Positively running toward change

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Something really phenomenal is about to happen. Something so monumental that a huge shift in awareness might even take place.

In light of my 13 years of surviving with HIV and the current social stigma surrounding HIV in this country, I am about to embark on something pretty scary.

On June 22, on my mom’s 70th birthday, I am going to run 336 miles from Syracuse, N.Y., to the GMHC (Gay Men’s Health Center) in New York City.

My goal is to get this movement picked up by the media, both in Syracuse and NYC, to give a face to HIV – not just on a global level, but on a neighborhood-community level.

I want to initiate a change. A change where people who are living with HIV see themselves as being whole. Knowing that they are beautiful and important people regardless of their status, and that they are not their status.

The deal is, HIV scares the heck out of me. Until yesterday, I was awakened by my heart that I have been living the past 13 years feeling like I was going to die at any time. As if I had an expiration date that was soon approaching. That is far from the deal, because I am incredibly healthy. Besides, we all have a short time on this beautiful planet and anyone could go at anytime.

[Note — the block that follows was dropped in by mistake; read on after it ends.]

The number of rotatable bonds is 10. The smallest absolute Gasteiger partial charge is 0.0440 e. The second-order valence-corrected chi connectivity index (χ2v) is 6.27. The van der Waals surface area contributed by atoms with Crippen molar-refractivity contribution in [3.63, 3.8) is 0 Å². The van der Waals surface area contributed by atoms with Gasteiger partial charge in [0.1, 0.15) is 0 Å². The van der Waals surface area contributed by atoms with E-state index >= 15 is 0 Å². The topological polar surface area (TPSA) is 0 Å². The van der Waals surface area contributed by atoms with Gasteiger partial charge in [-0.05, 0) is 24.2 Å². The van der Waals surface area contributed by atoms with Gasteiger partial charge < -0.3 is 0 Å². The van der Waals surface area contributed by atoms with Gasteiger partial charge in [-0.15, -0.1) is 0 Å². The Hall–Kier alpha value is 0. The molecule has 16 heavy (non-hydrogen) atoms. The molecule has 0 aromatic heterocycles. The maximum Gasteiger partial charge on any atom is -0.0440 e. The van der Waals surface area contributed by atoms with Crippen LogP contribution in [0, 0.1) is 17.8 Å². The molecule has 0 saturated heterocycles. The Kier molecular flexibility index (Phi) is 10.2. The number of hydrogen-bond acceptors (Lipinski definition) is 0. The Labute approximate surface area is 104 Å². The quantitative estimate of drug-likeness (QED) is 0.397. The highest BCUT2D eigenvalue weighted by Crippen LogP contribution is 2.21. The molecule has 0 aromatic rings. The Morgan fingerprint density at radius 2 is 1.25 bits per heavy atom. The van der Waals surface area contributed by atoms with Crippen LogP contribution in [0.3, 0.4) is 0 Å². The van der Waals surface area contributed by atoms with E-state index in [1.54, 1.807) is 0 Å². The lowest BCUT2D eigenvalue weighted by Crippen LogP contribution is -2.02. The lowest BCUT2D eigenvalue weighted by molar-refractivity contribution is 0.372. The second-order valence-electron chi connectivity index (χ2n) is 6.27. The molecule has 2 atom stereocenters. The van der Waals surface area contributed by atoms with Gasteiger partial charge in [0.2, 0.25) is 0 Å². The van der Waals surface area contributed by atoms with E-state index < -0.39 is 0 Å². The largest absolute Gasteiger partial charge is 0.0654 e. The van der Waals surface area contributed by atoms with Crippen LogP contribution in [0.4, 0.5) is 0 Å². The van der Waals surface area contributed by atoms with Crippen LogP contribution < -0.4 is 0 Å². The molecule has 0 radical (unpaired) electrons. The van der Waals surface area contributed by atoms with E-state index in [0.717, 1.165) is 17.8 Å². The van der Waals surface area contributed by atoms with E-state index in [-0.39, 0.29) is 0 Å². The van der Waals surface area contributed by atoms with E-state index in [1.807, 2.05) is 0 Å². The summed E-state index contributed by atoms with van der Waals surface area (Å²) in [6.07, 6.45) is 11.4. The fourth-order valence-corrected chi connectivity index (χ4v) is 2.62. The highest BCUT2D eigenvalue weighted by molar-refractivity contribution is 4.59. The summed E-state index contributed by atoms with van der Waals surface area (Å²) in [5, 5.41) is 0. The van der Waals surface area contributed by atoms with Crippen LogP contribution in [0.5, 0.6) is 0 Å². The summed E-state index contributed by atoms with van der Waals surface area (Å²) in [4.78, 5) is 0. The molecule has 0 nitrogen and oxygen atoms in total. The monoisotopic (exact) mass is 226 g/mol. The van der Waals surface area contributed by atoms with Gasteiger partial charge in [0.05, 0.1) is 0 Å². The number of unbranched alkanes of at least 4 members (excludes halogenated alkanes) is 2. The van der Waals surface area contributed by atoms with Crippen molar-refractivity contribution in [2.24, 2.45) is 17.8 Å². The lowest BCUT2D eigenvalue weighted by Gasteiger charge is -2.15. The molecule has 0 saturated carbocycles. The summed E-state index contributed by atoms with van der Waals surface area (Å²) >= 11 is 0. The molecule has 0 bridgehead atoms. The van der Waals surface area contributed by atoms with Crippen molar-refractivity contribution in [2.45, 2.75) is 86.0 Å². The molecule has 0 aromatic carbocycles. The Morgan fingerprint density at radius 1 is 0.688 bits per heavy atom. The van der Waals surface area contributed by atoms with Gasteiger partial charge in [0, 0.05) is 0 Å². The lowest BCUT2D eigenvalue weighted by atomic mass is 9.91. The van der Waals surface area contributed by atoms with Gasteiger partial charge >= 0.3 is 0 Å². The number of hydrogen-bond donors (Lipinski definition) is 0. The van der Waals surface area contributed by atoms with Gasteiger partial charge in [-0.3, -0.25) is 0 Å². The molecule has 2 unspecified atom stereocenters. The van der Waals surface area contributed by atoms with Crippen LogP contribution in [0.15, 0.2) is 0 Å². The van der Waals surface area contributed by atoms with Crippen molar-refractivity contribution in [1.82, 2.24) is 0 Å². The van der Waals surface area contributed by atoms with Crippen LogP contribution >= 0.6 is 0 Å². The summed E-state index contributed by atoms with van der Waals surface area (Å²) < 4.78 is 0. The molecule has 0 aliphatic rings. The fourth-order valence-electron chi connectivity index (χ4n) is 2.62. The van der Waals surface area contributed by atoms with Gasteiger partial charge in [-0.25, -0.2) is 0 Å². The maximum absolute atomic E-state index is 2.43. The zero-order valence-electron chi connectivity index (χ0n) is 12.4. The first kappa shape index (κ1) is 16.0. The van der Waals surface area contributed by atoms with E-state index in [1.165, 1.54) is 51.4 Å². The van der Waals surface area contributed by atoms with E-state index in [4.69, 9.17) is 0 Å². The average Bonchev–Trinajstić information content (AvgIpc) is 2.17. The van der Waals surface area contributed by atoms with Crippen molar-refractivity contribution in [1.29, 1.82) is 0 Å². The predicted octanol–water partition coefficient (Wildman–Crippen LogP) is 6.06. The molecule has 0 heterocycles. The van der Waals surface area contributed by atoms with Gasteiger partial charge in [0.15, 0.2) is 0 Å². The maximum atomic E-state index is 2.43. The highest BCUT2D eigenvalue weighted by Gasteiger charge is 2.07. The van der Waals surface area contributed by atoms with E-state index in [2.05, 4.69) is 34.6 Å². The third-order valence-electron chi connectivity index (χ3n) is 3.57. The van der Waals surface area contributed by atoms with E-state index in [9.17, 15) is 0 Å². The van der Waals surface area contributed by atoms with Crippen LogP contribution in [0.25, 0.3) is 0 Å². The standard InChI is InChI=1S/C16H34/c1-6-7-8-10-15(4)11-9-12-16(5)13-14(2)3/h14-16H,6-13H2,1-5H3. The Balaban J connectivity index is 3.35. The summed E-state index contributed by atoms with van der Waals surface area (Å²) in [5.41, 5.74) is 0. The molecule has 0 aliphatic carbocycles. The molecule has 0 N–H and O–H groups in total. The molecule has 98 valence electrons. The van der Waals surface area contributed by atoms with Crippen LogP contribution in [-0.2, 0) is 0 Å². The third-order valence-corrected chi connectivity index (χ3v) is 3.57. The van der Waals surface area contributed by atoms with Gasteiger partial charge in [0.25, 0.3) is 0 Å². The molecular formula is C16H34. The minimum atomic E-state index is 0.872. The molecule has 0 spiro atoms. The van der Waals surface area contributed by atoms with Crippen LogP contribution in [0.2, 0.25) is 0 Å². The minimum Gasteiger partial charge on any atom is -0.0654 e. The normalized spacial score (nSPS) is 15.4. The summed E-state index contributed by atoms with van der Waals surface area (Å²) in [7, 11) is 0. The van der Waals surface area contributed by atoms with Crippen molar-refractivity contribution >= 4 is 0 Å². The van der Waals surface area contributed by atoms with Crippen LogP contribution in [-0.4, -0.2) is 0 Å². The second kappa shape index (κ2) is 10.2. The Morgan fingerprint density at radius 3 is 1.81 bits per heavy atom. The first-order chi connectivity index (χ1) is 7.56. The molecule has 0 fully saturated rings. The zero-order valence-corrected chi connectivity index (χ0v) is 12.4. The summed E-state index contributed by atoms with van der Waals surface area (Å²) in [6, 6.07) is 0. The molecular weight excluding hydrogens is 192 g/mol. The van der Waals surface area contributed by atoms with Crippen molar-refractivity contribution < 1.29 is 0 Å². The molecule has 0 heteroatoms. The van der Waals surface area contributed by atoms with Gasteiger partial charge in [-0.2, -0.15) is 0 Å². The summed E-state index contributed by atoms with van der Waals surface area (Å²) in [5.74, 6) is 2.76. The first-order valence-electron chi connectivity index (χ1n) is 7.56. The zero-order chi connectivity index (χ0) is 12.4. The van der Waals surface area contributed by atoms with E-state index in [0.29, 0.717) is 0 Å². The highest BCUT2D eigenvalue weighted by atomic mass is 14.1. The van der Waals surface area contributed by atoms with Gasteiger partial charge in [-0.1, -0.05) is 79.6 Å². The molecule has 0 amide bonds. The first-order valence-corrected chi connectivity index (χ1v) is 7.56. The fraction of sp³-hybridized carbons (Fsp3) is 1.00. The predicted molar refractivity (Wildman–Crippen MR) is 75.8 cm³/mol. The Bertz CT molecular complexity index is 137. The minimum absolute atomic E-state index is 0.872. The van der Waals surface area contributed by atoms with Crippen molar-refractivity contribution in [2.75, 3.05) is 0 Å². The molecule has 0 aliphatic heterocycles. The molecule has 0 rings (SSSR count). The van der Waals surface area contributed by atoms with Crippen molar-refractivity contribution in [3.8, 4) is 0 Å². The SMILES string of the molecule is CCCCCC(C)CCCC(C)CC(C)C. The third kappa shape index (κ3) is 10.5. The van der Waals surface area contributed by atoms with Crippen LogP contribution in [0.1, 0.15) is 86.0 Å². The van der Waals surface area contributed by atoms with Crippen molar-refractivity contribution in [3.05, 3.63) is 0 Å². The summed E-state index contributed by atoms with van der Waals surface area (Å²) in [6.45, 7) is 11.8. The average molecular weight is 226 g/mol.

That’s just a fact.

What isn’t the deal is, because of what HIV/AIDS represents in this country, I went through a pretty frightening downward spiral into self-destructive behavior. Even though I have the spent the better part of the last six years in self-improvement work, there was still one painful thorn left in my side. This thorn was a biggie. This thorn was HIV.

All of my decisions throughout the past 13 years have been made under the influence of being HIV-positive and it’s stigma; from being afraid to tell people, hiding it from friends, family and co-workers to spending the past 13 years getting medical services in HIV/AIDS clinics and feeling like I was just another infected person – ashamed, alone, another statistic.

To make this happen, I am going to need support – and I mean big support. Whether that is in the form of donations for my 15-20 day running journey, a tent, spreading the word, writing e- mails to the media and media publications to sponsorship.

Much of my thinking and attitude towards HIV and myself have changed dramatically. I’m living quite happily. I would like to see clinical procedures change. That means, I would like to see medical institutions that offer medical services for HIV-infected people create better programs and support outlets for those who need that extra support with disclosure and self-acceptance.

Thank you for reading this and, as this movement evolves, so will the collective consciousness of this country. Remember, it starts with one person. If you know someone who is HIV-positive and might be struggling, reach out to them in a way that could make a difference.

To get involved, go to hivandprofoundvisibility.blogspot.com.

—Greg Halpen